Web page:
Back in the early 1900s, the company known today as Mercedes-Benz Group AG still called itself Daimler Motoren Gesellschaft (DMG). Meanwhile, in the French Riviera, an automobile entrepreneur and Consul General for Autria-Hungary named Emil Jellinek was the company’s official agent for the region. He encouraged DMG to build an all-new motorcar, financed the project, and insisted the new automobile be named after his daughter Mercédès. Designed by Wilhelm Maybach and Paul Daimler, it was called the Mercedes 35 HP. Although the 35 HP was one of the world’s most advanced cars at the turn of the century, DMG developed it further into the Mercedes-Simplex 40 HP and Mercedes-Simplex 60 HP, all of which helped establish the company’s reputation for high performance, excellent build quality, and ease of use.

According to Gooding & Co., the car at Amelia is one of the 102 60 HP models built between 1902 and 1905, and it sold new to British publishing magnate Alfred C.W. Harmsworth. After a few successful competition outings in 1902, Harmsworth had the car bodied in “Roi des Belges” bodywork by Parisian coachbuilder J. Rothschild et Fils. Remarkably, it is one of just five original 60 HP cars known to survive and still has its original chassis, engine and coachwork. Even more remarkably, it has been with the same family since new.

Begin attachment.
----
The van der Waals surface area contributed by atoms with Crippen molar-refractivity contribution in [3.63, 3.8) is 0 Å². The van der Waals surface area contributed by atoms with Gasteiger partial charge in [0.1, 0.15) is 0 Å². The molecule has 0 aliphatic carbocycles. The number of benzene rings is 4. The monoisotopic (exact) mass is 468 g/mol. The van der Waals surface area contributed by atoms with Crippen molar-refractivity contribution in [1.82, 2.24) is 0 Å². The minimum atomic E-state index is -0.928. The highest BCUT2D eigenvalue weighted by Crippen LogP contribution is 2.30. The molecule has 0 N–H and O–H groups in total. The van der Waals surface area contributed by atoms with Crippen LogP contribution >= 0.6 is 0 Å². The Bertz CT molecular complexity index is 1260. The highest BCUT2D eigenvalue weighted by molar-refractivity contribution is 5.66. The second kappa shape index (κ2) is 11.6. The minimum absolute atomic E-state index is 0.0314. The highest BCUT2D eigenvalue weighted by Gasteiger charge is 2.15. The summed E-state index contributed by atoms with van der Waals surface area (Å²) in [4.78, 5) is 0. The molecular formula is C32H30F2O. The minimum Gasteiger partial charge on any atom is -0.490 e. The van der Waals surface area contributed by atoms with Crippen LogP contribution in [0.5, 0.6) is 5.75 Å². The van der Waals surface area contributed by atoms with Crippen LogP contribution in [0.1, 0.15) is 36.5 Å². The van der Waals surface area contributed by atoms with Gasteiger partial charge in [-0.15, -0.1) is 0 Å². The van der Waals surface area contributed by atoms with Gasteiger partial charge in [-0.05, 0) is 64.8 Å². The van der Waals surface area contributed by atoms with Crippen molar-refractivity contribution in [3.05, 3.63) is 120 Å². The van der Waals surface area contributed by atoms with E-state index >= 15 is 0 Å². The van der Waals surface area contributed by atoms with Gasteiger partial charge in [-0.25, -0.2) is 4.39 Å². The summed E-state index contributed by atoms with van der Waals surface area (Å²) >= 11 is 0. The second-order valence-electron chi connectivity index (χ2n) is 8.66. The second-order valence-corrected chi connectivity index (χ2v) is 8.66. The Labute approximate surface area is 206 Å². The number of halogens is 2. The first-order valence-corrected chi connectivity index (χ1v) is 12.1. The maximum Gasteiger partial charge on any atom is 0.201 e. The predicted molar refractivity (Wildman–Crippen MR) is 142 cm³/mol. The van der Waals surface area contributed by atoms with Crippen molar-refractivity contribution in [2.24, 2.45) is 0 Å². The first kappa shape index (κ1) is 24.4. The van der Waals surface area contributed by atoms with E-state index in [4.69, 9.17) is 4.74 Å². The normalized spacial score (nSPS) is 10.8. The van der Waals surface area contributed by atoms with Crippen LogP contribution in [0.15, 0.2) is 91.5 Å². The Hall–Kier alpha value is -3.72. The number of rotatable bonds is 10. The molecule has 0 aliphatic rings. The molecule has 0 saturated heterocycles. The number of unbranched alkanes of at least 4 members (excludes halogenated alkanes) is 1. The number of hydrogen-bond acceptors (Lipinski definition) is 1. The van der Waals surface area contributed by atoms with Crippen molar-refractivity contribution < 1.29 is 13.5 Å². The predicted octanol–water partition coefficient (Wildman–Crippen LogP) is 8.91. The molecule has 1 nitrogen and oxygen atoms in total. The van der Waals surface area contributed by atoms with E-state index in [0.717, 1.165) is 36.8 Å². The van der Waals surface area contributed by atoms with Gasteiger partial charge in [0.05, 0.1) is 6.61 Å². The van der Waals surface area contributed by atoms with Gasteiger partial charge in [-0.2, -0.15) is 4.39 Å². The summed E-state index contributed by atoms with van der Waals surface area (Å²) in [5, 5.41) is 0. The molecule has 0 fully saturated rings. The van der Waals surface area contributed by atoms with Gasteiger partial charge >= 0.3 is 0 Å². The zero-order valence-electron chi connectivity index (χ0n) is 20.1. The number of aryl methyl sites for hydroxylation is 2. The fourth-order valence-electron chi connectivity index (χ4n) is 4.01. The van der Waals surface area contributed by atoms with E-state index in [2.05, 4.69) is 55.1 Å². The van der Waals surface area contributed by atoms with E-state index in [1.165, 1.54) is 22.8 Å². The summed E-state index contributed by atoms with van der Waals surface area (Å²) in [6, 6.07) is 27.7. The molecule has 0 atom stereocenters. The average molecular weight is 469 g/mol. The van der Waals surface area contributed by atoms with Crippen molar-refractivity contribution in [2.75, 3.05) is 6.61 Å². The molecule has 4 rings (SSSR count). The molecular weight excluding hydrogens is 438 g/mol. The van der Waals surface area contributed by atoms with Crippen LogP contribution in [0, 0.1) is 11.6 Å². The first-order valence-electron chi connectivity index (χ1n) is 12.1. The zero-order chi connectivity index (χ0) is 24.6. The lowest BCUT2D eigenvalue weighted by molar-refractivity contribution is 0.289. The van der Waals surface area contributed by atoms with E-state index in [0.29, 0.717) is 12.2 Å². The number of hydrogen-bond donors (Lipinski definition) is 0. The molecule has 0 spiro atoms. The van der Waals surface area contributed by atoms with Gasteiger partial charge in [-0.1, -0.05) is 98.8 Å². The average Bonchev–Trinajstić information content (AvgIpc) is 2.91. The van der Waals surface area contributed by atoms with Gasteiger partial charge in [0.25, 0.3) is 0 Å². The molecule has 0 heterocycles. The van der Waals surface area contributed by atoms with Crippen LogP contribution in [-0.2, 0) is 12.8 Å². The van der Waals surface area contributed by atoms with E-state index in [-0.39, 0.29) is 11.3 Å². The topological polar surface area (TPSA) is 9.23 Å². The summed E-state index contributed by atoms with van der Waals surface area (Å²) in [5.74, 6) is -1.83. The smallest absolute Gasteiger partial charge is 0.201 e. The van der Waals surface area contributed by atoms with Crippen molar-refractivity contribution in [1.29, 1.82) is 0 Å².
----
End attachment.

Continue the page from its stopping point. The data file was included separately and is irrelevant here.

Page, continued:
Read next Up next: The Collector Car Market Took a Breath In January


    Okay, I’m trying to wrap my head around this 1904 Gordon Bennet Napier L48. It has 6 cylinders with 15 liters of displacement??? That’s 2 and a half liters for each cylinder? how much fuel and air is required to fire just one of those cylinders? Absolutely nuts!